Laybuy CEO and managing director Gary Rohloff likes a challenge, which is just as well. As he tells Douglas Blakey, when he launched Laybuy in 2016 with his wife and two sons he had a dream of creating a ubiquitous global brand. Today, global domination will have to wait until he has cracked the UK market.
To say it has been a mixed year for Laybuy runs the risk of gross understatement. Indeed, if any firm demonstrates the sheer rollercoaster nature of BNPL, it is Laybuy.
Let us take the positives first at Laybuy. That is basically the drive of its founding family, shareholder support and BNPL sector growth in its core markets.
Laybuy CEO and co-founder Gary Rohloff is responsible for the overall management and strategic direction of the company and has a strong track record in retail. Examples include his experience in CEO roles at Number One Shoes, Warehouse Stationery and EziBuy. Add in his experience in the financial services and banking sector with treasury roles and crucially, the support of his family and external shareholders and he has a fighting chance of achieving his ambitions for Laybuy.
He tells RBI: “I come from a country of 5 million people – New Zealand – and our philosophy is to go big or go home.”
RBI editor Douglas Blakey speaks with Gary Rohloff
Laybuy CEO global ambitions on hold
Ongoing shareholder support is evidenced by the most recent Laybuy capital raising. Specifically, Laybuy raised $27m in May this year to accelerate its UK growth ambitions.
So for now, Rohloff’s global ambitions are on hold. “There will be growth beyond the UK but for now all the focus is the UK.”
He argues that investors globally underestimate the strength of the UK market. In particular, he highlights that the UK market is approximately 2.2 times the size of the Australian market.
He adds: “We have carved out a niche as one of three credible players in the UK. The UK is also a market where a higher proportion of retail spending is online.”
And now Laybuy’s attack on the UK market is boosted by the launch of a virtual card, allowing customers to use Laybuy for contactless payment in-store. Until now, BNPL has focused on using BNPL as a payment option in an online checkout. The Laybuy digital BNPL card launch means customers will be able to benefit from Laybuy’s pay-in-six instalments in-store.
Customers will need to load the card into their smartphone’s wallet through the Laybuy App. They can buy goods and services with Laybuy as if they were making a contactless payment using a physical card. Laybuy is only issuing customers with a digital card which can be held securely in their smartphone’s digital wallet.
Laybuy launches virtual card in the UK
Rohloff, adds: “We’re delighted to launch ‘Tap to Pay’. People love using BNPL because it’s simple to use, charges no interest and allows people to pay in six manageable instalments.
“The vast majority of our customers don’t like using credit cards. They have been asking us how they can get the benefits of Laybuy, but on the High Street. In fact, 86% percent of our customers looking to return to stores have explicitly requested the option of using Laybuy in-store, too.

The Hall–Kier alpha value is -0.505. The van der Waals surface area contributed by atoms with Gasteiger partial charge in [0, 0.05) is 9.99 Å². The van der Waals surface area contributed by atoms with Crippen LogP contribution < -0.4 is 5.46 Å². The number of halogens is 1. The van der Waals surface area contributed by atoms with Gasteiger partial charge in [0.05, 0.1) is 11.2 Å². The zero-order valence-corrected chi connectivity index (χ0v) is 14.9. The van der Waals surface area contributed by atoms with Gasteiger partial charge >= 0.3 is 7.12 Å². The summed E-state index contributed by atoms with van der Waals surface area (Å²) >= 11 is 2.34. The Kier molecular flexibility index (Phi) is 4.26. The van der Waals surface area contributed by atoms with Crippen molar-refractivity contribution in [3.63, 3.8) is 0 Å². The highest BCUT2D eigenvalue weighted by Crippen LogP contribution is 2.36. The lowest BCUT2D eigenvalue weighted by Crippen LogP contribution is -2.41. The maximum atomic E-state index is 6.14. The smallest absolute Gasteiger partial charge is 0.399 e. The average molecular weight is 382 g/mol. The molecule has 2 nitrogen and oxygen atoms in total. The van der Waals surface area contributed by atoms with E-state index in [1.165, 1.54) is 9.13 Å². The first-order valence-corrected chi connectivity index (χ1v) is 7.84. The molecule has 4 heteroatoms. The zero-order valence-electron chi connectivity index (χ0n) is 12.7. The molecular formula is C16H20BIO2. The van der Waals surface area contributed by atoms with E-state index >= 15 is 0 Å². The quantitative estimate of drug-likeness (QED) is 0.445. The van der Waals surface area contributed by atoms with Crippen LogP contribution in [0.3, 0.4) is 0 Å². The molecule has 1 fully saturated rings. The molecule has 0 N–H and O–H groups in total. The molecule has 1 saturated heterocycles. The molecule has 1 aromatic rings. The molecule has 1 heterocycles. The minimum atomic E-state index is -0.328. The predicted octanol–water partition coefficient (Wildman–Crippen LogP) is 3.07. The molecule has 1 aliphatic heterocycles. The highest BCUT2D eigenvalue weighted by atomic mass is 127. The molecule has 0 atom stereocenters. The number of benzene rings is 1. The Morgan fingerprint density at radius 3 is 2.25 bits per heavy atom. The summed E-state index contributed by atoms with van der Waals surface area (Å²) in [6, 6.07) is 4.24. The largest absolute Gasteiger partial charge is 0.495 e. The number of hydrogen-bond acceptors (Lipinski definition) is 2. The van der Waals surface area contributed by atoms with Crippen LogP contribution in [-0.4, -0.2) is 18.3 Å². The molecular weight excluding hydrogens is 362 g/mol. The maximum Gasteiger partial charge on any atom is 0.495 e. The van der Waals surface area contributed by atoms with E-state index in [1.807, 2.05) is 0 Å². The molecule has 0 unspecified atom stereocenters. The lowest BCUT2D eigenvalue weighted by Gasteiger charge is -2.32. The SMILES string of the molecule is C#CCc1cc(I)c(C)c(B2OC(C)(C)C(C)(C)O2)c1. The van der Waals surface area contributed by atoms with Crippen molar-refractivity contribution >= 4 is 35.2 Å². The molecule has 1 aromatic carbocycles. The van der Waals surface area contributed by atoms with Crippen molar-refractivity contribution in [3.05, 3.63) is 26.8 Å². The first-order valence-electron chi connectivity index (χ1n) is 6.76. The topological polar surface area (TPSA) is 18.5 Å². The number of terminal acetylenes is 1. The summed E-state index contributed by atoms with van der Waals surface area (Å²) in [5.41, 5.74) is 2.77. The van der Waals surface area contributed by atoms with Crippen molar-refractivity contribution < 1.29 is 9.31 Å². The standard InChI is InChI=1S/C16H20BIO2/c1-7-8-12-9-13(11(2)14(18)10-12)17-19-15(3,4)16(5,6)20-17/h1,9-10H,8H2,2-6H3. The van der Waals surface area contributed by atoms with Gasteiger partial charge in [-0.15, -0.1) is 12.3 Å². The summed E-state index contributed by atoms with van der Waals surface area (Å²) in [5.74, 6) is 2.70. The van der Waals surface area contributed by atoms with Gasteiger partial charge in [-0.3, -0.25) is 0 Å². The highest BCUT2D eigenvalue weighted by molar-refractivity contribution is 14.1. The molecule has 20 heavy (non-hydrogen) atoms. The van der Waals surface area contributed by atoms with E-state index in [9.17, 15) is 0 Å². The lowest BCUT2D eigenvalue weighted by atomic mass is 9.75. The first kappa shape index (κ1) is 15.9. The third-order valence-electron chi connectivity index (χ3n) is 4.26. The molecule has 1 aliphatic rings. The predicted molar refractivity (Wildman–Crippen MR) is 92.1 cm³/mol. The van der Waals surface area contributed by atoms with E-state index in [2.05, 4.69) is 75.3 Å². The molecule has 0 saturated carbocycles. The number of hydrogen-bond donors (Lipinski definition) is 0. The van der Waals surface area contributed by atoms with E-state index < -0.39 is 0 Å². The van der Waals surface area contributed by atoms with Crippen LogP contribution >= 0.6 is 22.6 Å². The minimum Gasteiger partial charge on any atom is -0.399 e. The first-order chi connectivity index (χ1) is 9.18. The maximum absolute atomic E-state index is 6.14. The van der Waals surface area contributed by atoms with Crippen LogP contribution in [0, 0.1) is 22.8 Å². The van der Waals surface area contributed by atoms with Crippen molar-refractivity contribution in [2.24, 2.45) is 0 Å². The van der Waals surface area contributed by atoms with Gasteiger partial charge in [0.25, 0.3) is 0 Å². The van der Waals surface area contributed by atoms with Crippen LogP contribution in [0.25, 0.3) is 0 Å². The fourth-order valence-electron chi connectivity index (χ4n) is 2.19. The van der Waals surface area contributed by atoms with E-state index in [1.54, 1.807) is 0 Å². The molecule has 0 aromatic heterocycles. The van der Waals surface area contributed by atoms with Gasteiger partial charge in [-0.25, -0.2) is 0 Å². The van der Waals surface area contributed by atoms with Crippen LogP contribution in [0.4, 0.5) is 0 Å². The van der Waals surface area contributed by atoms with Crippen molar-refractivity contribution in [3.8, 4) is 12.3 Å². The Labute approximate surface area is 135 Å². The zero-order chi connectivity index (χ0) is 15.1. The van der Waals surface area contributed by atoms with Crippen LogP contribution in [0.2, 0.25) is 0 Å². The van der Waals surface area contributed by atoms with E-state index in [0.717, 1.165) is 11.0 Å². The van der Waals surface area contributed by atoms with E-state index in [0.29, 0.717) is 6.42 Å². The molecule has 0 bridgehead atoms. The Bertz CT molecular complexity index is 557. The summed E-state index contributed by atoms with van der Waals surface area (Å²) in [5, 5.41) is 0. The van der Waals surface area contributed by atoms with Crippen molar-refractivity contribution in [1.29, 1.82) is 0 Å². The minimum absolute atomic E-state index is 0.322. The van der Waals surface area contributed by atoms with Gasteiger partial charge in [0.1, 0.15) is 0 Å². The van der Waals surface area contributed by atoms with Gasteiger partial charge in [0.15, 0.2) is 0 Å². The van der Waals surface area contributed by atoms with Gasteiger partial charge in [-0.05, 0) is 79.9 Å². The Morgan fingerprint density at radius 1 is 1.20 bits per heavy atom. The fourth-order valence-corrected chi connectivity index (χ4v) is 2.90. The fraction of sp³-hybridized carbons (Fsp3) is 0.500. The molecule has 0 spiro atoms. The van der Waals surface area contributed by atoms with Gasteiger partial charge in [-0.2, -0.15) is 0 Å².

“Over the past four to five to six years, there has been an explosion of BNPL use in the Australasian market. BNPL is taking command if online and more recently in-store shopping as consumers eschew credit cards in their droves. And now BNPL is becoming incredibly popular in the UK.”
Well, yes, there is growth, but from a low base. And turning to the challenges facing Laybuy, consider these numbers, in the birthplace of BNPL in Australia.
According to data released by the Reserve Bank of Australia, in a Review of Payments in November 2019 – BNPL sales for 2018/19 totalled A$6bn. This includes all BNPL operators in Australia. BNPL at A$6bn versus total payments of A$1.24trn, brings out a mere 50 basis points.
Even if one accepts the BNPL firms own figures, brings out a sector total for 2018/2019 of A$8.9bn or 70 basis points. So BNPL growth this year and last starts off from a low base and however much excitement the sector generates, it remains meantime, a small niche segment of the market.
The launch of the virtual card in the UK will be eagerly watched by industry watchers and Laybuy’s peer group.
Can it make money and when will Laybuy break even, let alone post a profit?
Says Rohloff: “We do not do deals to lose money. Our merchants will attest to that. Every tap to pay transaction using the virtual card will make money for Laybuy. In-store, it is effortless for consumers and retailers and since launch, the inbound inquiries about the product gives me confidence it will really accelerate our growth in the UK.”
He adds: “We have a path to profitability and the base to continue to grow in our existing markets.”
The market is, by contrast with Rohloff’s optimism, less convinced, at least in the past year.
Share price ‘hugely disappointing’: Laybuy CEO Gary Rohloff
The Laybuy share price peaked last September at A$2.30. It endured a difficult fourth quarter and kicked off the new year at A$1.30. Since then, for the calendar year to date, the share price is down by a further 59% to A$0.53.
Says Rohloff: “I feel the pain of all shareholders. Our family feels it the most. It is hugely disappointing, especially when you consider that we have virtually doubled the size of our business since the IPO. But since then, the share price has fallen by more than half.
“The sector has been on a rollercoaster and higher inflation and interest rates have come to the fore. By any metric that we run and the broker community runs, Laybuy is grossly undervalued against our peers. Some time, there has to be a re-rate here. All I can do as CEO is to focus on the things we can control, growing our business and our revenue.”
The rollercoaster has some way to run and market watchers will not tire any time soon of covering the twists and turns of the major BNPL players.